Betel Nut: Culture & Carcinogenicity
Taiwan has the highest incidence of betel nut linked oral cancer globally, and Xiangtan, China, the lowest. Varying cultural practices of betel nut preparation influence the carcinogenicity of the betel nut. This study aims to characterize preparation practices and their effects on toxicity in Taiwan and China through film, community interviews, surveys, and quantification of carcinogenic compounds via mass spectrometry in search of novel, culturally miscible strategies for oral cancer mitigation in Taiwan.
Personal Experiences + Conceptualizing the Project
In 2016, I attended a Bangladeshi family friend's wedding with my family. After dinner, I found small golden packages at our table that appeared to be some sort of candy or breath freshener.
“Be careful Anika, don’t eat too many or you may feel dizzy,” my father gently warned me in Bengali, with the excited chatter of wedding guests and festive music blaring in the background. My fingers paused in the midst of unwrapping a small package encased with golden foil. “Dizzy? Why would this paan make me dizzy?” I wondered aloud. My parents shrugged in response, so I promptly consulted a Wikipedia entry on paan. A cursory read caused me to double take, as I discovered that paan, another name for the betel nut, is a highly carcinogenic psychoactive stimulant consumed throughout the world. I stared at the screen in disbelief—I had grown up seeing my grandmother eat paan, her teeth stained red, and was familiar with paan as an innocent snack eaten during Bangladeshi festivities.
I spent the next year fervently researching the betel nut. My initial horror quickly evolved into fascination as I discovered the diversity of cultural practices and phenomena surrounding betel nut consumption in different countries. A hallmark of entering womanhood, hunger suppression, a social lubricant, a pick me up for long hours of manual labor—these were just a few reasons for consumption I read about from country to country. Having spent four years in high school learning Chinese language and culture and growing up in a predominantly Taiwanese town, discovering that Taiwan has the highest rate of betel nut linked oral cancer globally and China the lowest piqued my curiosity in investigating a contemporary phenomenon where digestive health and cultural practice intersect. A whirlwind of events—getting connected to the Taiwanese Vice President’s research team at an international gastroenterology conference, serendipitously meeting a UCSD plant biochemist from Xiangtan, China, and learning how to perform liquid chromatography mass spectrometry (LCMS) experiments for my senior honors research thesis on natural remedies for urinary tract infection (UTI)— galvanized my realization that there was a way in which I could synthesize my experiences and passions to investigate this phenomenon further in a way that could benefit the health of others.
Approximately 10% to 20% of the world’s population consumes the betel quid—a palm-sized concoction prepared by wrapping a betel nut with an assortment of culturally variant additives such as slaked lime paste, spices, and tobacco, in a piper betel leaf. Commonly found in markets and roadside stalls throughout Southeast Asia for the past 2500 years, preparation of betel nut varies by culture, as does the reason for its consumption. In 2004, the World Health Organization (WHO) declared the chewing of betel nut to be a Group 1 carcinogen. With its consumption causing a 28.2 times increase in oral cancer risk, the betel nut is a major contributor to global oral and esophageal cancer incidence. Varying cultural practices of preparing the betel quid are directly linked with the carcinogenicity of betel quid consumption.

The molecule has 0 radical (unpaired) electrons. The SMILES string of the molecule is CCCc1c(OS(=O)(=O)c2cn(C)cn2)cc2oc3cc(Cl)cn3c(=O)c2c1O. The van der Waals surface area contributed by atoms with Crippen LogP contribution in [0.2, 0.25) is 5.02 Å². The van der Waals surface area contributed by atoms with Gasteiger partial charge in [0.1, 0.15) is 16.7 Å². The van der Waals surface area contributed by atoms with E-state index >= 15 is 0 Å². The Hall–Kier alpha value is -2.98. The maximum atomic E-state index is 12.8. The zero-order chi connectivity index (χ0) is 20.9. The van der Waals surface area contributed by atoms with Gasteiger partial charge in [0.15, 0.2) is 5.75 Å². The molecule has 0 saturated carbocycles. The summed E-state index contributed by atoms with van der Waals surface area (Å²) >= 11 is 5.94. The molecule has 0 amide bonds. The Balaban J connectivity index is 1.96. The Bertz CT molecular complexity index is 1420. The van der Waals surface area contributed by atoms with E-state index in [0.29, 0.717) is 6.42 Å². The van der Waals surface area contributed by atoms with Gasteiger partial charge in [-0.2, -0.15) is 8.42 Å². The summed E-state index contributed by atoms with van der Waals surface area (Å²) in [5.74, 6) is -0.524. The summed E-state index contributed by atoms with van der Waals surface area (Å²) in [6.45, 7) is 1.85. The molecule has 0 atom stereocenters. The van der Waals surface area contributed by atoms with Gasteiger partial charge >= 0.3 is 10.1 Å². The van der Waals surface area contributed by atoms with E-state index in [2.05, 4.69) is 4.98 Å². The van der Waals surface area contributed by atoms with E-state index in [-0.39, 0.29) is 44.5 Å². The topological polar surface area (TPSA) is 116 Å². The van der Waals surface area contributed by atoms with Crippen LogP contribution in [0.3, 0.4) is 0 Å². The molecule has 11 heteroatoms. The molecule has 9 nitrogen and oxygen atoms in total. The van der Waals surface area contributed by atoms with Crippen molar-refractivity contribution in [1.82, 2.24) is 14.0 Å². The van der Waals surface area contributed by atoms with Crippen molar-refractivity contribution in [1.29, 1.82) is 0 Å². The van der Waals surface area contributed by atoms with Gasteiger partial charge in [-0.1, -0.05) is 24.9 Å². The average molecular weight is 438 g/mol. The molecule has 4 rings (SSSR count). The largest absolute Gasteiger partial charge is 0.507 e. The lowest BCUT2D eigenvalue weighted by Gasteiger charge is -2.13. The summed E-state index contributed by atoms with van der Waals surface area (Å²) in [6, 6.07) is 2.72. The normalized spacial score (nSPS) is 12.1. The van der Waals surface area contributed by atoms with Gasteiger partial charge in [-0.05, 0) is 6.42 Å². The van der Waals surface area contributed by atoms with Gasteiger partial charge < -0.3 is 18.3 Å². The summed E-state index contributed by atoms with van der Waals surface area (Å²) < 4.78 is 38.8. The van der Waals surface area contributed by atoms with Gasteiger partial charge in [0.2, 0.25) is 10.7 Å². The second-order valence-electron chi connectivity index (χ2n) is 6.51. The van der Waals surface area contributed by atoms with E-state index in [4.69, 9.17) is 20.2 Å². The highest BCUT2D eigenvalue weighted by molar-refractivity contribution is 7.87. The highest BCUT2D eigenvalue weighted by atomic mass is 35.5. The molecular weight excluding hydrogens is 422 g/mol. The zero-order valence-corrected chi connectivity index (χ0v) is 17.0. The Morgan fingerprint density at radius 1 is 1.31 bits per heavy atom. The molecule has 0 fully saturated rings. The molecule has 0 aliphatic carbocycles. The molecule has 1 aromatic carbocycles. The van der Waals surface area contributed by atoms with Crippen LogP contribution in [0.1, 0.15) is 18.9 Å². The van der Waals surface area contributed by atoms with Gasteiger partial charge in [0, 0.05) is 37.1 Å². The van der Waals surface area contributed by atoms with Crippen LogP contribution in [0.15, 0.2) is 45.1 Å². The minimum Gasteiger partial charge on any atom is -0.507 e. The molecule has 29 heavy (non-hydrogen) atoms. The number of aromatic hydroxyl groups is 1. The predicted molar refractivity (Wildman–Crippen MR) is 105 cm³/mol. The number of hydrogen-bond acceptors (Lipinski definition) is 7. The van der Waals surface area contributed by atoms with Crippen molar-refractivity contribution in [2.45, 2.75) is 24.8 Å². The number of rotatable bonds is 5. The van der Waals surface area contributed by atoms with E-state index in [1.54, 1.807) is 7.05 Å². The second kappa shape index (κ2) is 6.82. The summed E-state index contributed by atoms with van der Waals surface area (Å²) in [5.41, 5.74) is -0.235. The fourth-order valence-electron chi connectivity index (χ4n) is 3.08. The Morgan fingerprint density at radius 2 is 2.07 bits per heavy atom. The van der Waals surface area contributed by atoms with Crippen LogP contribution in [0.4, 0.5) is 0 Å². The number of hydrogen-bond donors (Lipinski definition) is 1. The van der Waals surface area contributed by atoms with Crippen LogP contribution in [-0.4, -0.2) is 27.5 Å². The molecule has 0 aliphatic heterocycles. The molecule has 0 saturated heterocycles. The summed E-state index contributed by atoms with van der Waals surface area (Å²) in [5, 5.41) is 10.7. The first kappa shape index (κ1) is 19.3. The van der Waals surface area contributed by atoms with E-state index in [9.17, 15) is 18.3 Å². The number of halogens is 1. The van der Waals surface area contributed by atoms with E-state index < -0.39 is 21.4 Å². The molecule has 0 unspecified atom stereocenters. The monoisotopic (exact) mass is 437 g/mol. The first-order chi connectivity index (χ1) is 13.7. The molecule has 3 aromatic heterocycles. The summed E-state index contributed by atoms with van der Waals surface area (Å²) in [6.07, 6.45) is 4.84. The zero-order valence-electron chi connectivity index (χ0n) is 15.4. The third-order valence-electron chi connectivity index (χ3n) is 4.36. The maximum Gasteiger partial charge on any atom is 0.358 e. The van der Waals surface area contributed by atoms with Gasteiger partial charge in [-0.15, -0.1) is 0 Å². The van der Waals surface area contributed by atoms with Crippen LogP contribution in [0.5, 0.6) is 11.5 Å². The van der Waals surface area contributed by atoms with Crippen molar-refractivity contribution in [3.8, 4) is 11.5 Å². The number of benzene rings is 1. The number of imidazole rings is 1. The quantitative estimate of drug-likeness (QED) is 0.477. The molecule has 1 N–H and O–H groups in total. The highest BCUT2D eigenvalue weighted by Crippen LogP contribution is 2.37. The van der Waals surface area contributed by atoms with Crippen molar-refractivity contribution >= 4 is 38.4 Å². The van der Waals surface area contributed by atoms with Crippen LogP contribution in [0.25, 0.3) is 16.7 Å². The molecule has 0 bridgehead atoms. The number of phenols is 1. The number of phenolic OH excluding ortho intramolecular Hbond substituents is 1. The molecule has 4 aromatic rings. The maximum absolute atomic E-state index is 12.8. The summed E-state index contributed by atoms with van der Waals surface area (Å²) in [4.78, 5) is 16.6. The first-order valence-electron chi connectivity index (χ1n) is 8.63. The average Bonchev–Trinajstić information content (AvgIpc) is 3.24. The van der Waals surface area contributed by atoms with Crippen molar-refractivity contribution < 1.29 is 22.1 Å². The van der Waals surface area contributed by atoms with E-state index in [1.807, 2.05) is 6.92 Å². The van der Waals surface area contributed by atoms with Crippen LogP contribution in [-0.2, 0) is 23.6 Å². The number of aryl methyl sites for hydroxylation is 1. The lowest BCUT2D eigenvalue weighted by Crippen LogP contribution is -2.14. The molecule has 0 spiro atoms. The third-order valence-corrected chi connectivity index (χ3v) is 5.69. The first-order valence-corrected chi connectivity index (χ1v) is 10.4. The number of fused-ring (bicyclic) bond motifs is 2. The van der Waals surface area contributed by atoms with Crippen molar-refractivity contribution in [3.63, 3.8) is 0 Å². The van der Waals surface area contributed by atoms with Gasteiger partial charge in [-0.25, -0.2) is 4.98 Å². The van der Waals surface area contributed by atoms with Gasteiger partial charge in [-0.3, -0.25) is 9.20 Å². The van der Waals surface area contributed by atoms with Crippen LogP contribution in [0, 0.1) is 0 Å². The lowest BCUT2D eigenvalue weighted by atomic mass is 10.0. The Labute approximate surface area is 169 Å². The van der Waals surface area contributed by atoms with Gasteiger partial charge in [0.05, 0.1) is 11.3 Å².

Taiwan is the second largest producer of betel nut globally and has the highest incidence of oral cancer in the world. The Taiwanese government has faced significant difficulty in curbing domestic betel nut consumption since1997, considering that betel nut consumption is intricately intertwined with cultural practice and the nation's economy.
A possible culturally appropriate solution may lie in a nearby region: Xiangtan, China. A handful of studies report Xiangtan, China as the only documented region in the world where betel nut is widely consumed, yet the area exhibits a surprisingly low prevalence rate of oral cancer. Considering that the method of betel quid preparation directly affects its toxicity, it is pertinent to investigate if differing cultural preparation practices are a contributing factor to the discrepancy in Chinese and Taiwanese oral cancer burden. Knowledge from this study has potential to offer new avenues for a globally relevant public health issue.
Multifaceted research questions need multifaceted approaches. To undertake this project, I will combine methods such as community engaged filmmaking, person centered interviews, opinion surveys, and mass spectrometry to research the following key questions:
What are the cultural preparation methods and histories of the betel quid
in Taiwan and China?
Is Chinese betel quid less carcinogenic than Taiwanese betel quid?
What do betel nut consumers think of alternative betel quid preparation methods?
I am currently analyzing the toxicity of U.S betel nut through the Global Food-Omics Project in Rob Knight's lab and Pieter Dorrestein's lab at the University of California, San Diego to optimize some of the experimental methods required of this project.